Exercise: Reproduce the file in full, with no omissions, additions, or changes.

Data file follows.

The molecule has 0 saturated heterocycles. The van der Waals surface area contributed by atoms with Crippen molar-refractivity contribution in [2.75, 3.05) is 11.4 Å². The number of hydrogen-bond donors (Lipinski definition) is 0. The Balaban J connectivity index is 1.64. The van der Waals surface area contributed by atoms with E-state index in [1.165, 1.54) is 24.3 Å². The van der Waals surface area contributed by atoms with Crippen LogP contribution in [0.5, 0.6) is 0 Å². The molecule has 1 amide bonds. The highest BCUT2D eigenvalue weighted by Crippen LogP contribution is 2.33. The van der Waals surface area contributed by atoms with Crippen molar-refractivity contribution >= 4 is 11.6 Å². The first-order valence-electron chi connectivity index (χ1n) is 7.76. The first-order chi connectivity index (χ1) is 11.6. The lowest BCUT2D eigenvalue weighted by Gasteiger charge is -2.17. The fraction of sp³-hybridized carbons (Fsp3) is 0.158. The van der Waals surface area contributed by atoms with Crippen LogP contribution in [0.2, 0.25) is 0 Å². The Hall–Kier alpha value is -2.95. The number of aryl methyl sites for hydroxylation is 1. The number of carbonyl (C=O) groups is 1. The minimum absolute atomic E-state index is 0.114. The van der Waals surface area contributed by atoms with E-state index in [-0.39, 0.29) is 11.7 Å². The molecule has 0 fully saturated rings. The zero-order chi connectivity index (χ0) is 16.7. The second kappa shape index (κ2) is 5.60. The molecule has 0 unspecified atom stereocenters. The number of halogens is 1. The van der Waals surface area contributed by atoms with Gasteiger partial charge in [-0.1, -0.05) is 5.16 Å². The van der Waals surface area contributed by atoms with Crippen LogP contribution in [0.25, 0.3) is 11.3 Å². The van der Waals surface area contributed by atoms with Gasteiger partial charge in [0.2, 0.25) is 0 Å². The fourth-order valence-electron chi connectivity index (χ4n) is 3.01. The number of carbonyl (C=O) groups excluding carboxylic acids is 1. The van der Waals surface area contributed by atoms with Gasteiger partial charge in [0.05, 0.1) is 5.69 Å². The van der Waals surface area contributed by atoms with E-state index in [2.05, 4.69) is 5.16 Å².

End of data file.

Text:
The molecule has 0 saturated heterocycles. The van der Waals surface area contributed by atoms with Crippen molar-refractivity contribution in [2.75, 3.05) is 11.4 Å². The number of hydrogen-bond donors (Lipinski definition) is 0. The Balaban J connectivity index is 1.64. The van der Waals surface area contributed by atoms with E-state index in [1.165, 1.54) is 24.3 Å². The van der Waals surface area contributed by atoms with Crippen LogP contribution in [0.5, 0.6) is 0 Å². The molecule has 1 amide bonds. The highest BCUT2D eigenvalue weighted by Crippen LogP contribution is 2.33. The van der Waals surface area contributed by atoms with Crippen molar-refractivity contribution >= 4 is 11.6 Å². The first-order valence-electron chi connectivity index (χ1n) is 7.76. The first-order chi connectivity index (χ1) is 11.6. The lowest BCUT2D eigenvalue weighted by Gasteiger charge is -2.17. The fraction of sp³-hybridized carbons (Fsp3) is 0.158. The van der Waals surface area contributed by atoms with Crippen LogP contribution in [0.2, 0.25) is 0 Å². The Hall–Kier alpha value is -2.95. The number of aryl methyl sites for hydroxylation is 1. The number of carbonyl (C=O) groups is 1. The minimum absolute atomic E-state index is 0.114. The van der Waals surface area contributed by atoms with E-state index in [-0.39, 0.29) is 11.7 Å². The molecule has 0 fully saturated rings. The zero-order chi connectivity index (χ0) is 16.7. The second kappa shape index (κ2) is 5.60. The molecule has 0 unspecified atom stereocenters. The number of halogens is 1. The van der Waals surface area contributed by atoms with Gasteiger partial charge in [-0.1, -0.05) is 5.16 Å². The van der Waals surface area contributed by atoms with Crippen LogP contribution in [0.25, 0.3) is 11.3 Å². The van der Waals surface area contributed by atoms with Gasteiger partial charge in [0.2, 0.25) is 0 Å². The fourth-order valence-electron chi connectivity index (χ4n) is 3.01. The number of carbonyl (C=O) groups excluding carboxylic acids is 1. The van der Waals surface area contributed by atoms with Gasteiger partial charge in [0.05, 0.1) is 5.69 Å². The van der Waals surface area contributed by atoms with E-state index in [2.05, 4.69) is 5.16 Å².